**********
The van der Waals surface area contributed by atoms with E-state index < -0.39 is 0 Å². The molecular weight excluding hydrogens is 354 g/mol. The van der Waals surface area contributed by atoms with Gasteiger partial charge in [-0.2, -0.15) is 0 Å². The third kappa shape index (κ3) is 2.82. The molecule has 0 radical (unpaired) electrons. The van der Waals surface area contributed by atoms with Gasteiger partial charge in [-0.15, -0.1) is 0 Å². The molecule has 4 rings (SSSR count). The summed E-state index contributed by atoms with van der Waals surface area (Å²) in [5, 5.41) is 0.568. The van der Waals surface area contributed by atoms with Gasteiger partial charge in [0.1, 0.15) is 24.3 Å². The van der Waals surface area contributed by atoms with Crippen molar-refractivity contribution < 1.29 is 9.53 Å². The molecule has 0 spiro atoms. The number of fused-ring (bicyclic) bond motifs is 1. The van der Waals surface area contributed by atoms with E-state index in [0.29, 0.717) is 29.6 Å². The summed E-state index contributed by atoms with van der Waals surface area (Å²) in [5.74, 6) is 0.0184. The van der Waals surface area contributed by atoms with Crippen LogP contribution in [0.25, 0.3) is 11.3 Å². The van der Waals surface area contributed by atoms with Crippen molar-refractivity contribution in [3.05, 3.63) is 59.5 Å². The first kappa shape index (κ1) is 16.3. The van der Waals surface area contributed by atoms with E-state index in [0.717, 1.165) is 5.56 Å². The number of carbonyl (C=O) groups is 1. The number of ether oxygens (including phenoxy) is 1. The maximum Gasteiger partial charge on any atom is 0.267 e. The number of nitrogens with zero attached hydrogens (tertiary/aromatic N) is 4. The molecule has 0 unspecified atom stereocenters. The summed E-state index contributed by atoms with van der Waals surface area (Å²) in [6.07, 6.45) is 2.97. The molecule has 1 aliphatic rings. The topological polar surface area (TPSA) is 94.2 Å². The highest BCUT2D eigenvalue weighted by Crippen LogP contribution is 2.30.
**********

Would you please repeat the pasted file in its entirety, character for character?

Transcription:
The van der Waals surface area contributed by atoms with E-state index < -0.39 is 0 Å². The molecular weight excluding hydrogens is 354 g/mol. The van der Waals surface area contributed by atoms with Gasteiger partial charge in [-0.2, -0.15) is 0 Å². The third kappa shape index (κ3) is 2.82. The molecule has 0 radical (unpaired) electrons. The van der Waals surface area contributed by atoms with Gasteiger partial charge in [-0.15, -0.1) is 0 Å². The molecule has 4 rings (SSSR count). The summed E-state index contributed by atoms with van der Waals surface area (Å²) in [5, 5.41) is 0.568. The van der Waals surface area contributed by atoms with Gasteiger partial charge in [0.1, 0.15) is 24.3 Å². The van der Waals surface area contributed by atoms with Crippen molar-refractivity contribution < 1.29 is 9.53 Å². The molecule has 0 spiro atoms. The number of fused-ring (bicyclic) bond motifs is 1. The van der Waals surface area contributed by atoms with E-state index in [0.29, 0.717) is 29.6 Å². The summed E-state index contributed by atoms with van der Waals surface area (Å²) in [5.74, 6) is 0.0184. The van der Waals surface area contributed by atoms with Crippen LogP contribution in [0.25, 0.3) is 11.3 Å². The van der Waals surface area contributed by atoms with Crippen molar-refractivity contribution in [3.05, 3.63) is 59.5 Å². The first kappa shape index (κ1) is 16.3. The van der Waals surface area contributed by atoms with E-state index in [0.717, 1.165) is 5.56 Å². The number of carbonyl (C=O) groups is 1. The number of ether oxygens (including phenoxy) is 1. The maximum Gasteiger partial charge on any atom is 0.267 e. The number of nitrogens with zero attached hydrogens (tertiary/aromatic N) is 4. The molecule has 0 unspecified atom stereocenters. The summed E-state index contributed by atoms with van der Waals surface area (Å²) in [6.07, 6.45) is 2.97. The molecule has 1 aliphatic rings. The topological polar surface area (TPSA) is 94.2 Å². The highest BCUT2D eigenvalue weighted by Crippen LogP contribution is 2.30.